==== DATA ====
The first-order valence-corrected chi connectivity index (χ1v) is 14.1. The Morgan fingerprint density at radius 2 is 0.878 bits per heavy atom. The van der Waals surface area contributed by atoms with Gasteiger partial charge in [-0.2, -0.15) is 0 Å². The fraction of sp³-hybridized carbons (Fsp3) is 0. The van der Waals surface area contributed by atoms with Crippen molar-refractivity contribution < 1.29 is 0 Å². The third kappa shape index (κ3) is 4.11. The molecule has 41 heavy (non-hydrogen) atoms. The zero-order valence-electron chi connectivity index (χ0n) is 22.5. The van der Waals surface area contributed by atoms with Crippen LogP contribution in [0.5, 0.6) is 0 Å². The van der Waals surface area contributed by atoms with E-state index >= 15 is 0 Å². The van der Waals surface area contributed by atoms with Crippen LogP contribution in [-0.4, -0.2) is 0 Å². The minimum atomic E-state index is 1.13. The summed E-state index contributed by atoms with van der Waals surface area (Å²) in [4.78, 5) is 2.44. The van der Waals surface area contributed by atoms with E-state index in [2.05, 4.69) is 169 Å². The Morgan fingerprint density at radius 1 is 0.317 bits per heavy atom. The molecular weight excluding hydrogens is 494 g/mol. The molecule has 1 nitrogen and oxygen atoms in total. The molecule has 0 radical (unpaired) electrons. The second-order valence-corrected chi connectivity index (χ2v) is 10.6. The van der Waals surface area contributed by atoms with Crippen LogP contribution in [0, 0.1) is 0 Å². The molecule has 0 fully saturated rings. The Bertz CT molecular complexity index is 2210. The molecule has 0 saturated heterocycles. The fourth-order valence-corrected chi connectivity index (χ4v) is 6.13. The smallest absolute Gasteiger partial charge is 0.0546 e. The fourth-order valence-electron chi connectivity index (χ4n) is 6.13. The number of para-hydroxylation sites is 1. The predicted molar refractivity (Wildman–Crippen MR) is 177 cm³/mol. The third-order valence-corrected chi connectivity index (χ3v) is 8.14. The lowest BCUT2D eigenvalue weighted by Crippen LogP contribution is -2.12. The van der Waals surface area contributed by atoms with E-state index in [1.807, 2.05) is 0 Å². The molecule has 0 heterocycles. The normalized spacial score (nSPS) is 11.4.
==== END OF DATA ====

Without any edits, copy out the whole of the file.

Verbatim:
The first-order valence-corrected chi connectivity index (χ1v) is 14.1. The Morgan fingerprint density at radius 2 is 0.878 bits per heavy atom. The van der Waals surface area contributed by atoms with Gasteiger partial charge in [-0.2, -0.15) is 0 Å². The fraction of sp³-hybridized carbons (Fsp3) is 0. The van der Waals surface area contributed by atoms with Crippen molar-refractivity contribution < 1.29 is 0 Å². The third kappa shape index (κ3) is 4.11. The molecule has 41 heavy (non-hydrogen) atoms. The zero-order valence-electron chi connectivity index (χ0n) is 22.5. The van der Waals surface area contributed by atoms with Crippen LogP contribution in [0.5, 0.6) is 0 Å². The van der Waals surface area contributed by atoms with E-state index >= 15 is 0 Å². The van der Waals surface area contributed by atoms with Crippen LogP contribution in [-0.4, -0.2) is 0 Å². The minimum atomic E-state index is 1.13. The summed E-state index contributed by atoms with van der Waals surface area (Å²) in [4.78, 5) is 2.44. The van der Waals surface area contributed by atoms with E-state index in [2.05, 4.69) is 169 Å². The Morgan fingerprint density at radius 1 is 0.317 bits per heavy atom. The molecular weight excluding hydrogens is 494 g/mol. The molecule has 1 nitrogen and oxygen atoms in total. The molecule has 0 radical (unpaired) electrons. The second-order valence-corrected chi connectivity index (χ2v) is 10.6. The van der Waals surface area contributed by atoms with Crippen LogP contribution in [0, 0.1) is 0 Å². The molecule has 0 fully saturated rings. The Bertz CT molecular complexity index is 2210. The molecule has 0 saturated heterocycles. The fourth-order valence-corrected chi connectivity index (χ4v) is 6.13. The smallest absolute Gasteiger partial charge is 0.0546 e. The fourth-order valence-electron chi connectivity index (χ4n) is 6.13. The number of para-hydroxylation sites is 1. The predicted molar refractivity (Wildman–Crippen MR) is 177 cm³/mol. The third-order valence-corrected chi connectivity index (χ3v) is 8.14. The lowest BCUT2D eigenvalue weighted by Crippen LogP contribution is -2.12. The van der Waals surface area contributed by atoms with E-state index in [1.807, 2.05) is 0 Å². The molecule has 0 heterocycles. The normalized spacial score (nSPS) is 11.4.